The video game culture is a force of nature.  There’s no stopping its growth, its influence, its potential, nor its profits.

Since late last year, SAG-AFTRA has been engaging in a work stoppage of 11 top video game producers…names you’d recognize:  Activision, Electronic Arts, WB Games and more.

The chief points of contention have to do with vocal strain, a form of residual pay, and coverage for stunt coordinators (among other things).

The video game producers fear answering SAG-AFTRA’s demands may well expose them to further loss of profits to other trades (coders, etc) within the industry that help produce their immensely lucrative games. 

That’s an oversimplification on many levels, but you get the picture.   Voice actors haven’t had their growing concerns answered since the beginning of this genre’s popularity about 20 years ago.

Since this is the longest-lasting work stoppage in SAG history, and one striking to the heart of the entertainment subculture known as voice-acting, World-Voices Organization thought it might be worthwhile to spend some time talking to the key individuals involved in the strike negotiation. 

click the icon to the right to go to the interactive strike website

Therefore, this May 2017 Rates Roundtable also includes some of the video game voice actors affected by this strike, and at least one influential talent agency owner who has a different take on the solutions to it.

 Our guests for this panel are: Dave Fennoy, Jason Linere White, Phil Lamarr, Keythe Farley, Brad Venable, David Lowry, and TAG Agency owner Liz Atherton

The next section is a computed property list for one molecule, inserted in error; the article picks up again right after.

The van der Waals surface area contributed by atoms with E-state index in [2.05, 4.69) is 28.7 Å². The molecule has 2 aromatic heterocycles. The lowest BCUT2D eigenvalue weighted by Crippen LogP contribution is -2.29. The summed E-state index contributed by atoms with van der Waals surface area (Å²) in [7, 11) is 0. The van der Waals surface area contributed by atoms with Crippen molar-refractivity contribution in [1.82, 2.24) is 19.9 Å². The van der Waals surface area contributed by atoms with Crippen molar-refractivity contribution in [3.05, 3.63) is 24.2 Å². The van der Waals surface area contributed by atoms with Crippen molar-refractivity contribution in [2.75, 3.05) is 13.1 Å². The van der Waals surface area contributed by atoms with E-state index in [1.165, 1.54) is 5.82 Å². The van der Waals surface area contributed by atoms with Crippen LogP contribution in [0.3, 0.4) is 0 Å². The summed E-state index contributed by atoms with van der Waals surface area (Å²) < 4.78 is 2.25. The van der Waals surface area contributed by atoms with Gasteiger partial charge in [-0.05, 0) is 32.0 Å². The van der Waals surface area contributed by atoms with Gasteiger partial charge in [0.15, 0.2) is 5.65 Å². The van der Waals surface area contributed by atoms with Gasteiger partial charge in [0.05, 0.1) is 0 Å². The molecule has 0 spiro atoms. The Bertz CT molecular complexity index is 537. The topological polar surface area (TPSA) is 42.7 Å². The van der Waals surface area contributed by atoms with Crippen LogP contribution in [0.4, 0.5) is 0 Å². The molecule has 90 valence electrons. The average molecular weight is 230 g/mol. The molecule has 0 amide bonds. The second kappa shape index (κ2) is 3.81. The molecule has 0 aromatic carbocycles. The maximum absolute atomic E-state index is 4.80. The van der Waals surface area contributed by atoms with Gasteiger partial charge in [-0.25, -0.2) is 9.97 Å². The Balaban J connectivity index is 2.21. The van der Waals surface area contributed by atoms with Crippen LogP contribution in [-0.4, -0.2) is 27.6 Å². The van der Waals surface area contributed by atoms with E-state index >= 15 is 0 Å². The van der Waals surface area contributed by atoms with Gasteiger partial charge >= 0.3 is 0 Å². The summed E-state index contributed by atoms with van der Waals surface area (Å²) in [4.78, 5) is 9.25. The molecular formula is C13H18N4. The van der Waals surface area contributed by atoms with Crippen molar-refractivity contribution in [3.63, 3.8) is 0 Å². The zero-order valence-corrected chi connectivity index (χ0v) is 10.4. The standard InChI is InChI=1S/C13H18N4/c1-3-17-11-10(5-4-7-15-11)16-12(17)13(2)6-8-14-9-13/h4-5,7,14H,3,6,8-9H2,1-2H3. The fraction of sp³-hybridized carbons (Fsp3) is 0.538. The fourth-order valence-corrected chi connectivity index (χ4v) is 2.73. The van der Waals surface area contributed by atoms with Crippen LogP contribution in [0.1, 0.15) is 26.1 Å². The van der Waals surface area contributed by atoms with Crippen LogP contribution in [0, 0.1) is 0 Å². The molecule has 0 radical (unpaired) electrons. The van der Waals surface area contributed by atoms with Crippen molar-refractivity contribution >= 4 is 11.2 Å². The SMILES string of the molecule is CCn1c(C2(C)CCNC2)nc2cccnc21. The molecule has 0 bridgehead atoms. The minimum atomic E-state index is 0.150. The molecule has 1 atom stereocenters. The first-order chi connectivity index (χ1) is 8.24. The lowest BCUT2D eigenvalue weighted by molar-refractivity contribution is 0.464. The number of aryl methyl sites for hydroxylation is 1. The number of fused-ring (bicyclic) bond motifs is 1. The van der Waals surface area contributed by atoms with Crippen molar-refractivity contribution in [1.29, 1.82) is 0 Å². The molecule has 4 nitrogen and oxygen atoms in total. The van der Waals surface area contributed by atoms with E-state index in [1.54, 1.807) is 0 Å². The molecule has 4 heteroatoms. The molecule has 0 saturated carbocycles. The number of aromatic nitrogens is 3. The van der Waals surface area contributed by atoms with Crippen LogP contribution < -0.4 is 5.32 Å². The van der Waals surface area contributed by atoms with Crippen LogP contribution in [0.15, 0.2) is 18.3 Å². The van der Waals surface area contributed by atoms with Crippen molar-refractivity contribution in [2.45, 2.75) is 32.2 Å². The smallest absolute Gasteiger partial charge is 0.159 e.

Lamarr and Farley are directly involved in the negotiations (or lack of them), and make some powerful arguments for the side of SAG-AFTRA.

 We were unable to secure an opposing viewpoint from the legal firm representing the video game producers, but I think you will hear in this hour-long recording (below) a compelling point-of-view from Agent Liz Atherton.

 

It’s hard to listen to this accomplished panel and not feel sympathetic to the SAG-AFTRA side of this argument.  But WoVO is populated with members who are both union and non-union, and World-Voices is officially union agnostic.  

 

That’s why it is important that you pay special attention to Farley’s observations at 26:15 in this recording.  His comments about how a “win” in this Interactive Strike helps raise the tide for all boats in the realm of voice-acting are words worthy of your consideration in a neutral assessment.

 

My thanks to all the panelists who participated, unselfishly sharing their information and observations in this hour-long discussion.  My thanks also to my co-host Anne Ganguzza for her help in organizing this session.

 

Courvo

 

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